Saturday, May 7, 2005



By John Ehrman

Yale, $27.50, 289 pages


Not often does any nation of great stature experience virtually a complete make-over within a period of eight years. Yet in John Ehrman’s new book, “The Eighties: America in the Age of Reagan,” this is precisely what happened with the United States in the eight-year span between the 1981 departure of Jimmy Carter from the White House to the 1989 departure of Ronald Reagan from the presidency.

Mr. Carter’s four-year term had been marked by political ineptitude, deteriorating economic conditions, with inflation apparently out of control, and the loss of public confidence in the federal government’s ability to deal with the nation’s problems. As a prelude to what came next, Mr. Ehrman begins by reciting the familiar Ronald Reagan biography: Illinois to baseball to Hollywood to movies to California governor to president.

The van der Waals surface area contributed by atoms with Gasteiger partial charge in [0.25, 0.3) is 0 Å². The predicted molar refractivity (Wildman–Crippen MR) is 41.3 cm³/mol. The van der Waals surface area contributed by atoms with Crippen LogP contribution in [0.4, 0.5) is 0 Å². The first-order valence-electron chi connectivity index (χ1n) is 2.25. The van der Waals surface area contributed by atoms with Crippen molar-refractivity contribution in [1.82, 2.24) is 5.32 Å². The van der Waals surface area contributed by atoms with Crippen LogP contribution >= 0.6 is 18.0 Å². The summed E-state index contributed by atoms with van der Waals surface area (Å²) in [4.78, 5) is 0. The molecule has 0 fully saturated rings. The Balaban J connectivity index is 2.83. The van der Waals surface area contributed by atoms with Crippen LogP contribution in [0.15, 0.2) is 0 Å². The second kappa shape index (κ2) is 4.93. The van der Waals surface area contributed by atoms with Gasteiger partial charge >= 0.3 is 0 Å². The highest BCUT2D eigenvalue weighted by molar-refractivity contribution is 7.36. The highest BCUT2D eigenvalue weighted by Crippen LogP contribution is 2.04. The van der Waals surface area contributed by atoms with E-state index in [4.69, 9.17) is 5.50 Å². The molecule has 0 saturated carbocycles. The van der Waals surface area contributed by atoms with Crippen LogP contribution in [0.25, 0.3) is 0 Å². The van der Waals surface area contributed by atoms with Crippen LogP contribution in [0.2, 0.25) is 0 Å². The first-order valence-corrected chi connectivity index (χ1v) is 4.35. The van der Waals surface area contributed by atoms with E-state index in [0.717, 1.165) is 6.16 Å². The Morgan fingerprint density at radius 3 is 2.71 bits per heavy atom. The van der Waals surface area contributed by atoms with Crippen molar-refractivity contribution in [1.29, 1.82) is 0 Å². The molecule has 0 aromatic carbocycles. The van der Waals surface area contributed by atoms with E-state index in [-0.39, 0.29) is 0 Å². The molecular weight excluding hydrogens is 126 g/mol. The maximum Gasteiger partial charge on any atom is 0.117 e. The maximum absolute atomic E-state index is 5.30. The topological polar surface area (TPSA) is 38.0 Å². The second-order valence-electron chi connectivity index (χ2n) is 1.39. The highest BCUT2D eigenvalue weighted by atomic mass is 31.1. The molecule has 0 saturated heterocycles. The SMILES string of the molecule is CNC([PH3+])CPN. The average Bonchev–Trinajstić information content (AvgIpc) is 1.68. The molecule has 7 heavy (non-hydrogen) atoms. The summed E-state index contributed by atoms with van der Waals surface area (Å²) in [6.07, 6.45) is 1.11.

That told, Mr. Ehrman strikes out on his own with carefully researched and extensive accounts not just of what Ronald Reagan did but of what happened because of what he did, reflecting his leadership. The only thing Mr. Ehrman might have missed here was Reagan’s great public appeal as a man to whom confidence came easily, and whose energy and purpose were quickly in play.

That notwithstanding, this is where his book becomes a worthy addition to the nation’s expanding library of books about Ronald Reagan and his presidency. In the unfolding Reagan years, Mr. Ehrman sees a new America, engaged in major technological advances, sweeping revisions of the Tax Code, deregulation of major industries and a whirlwind of other achievements, many of them directly touching the entire nation.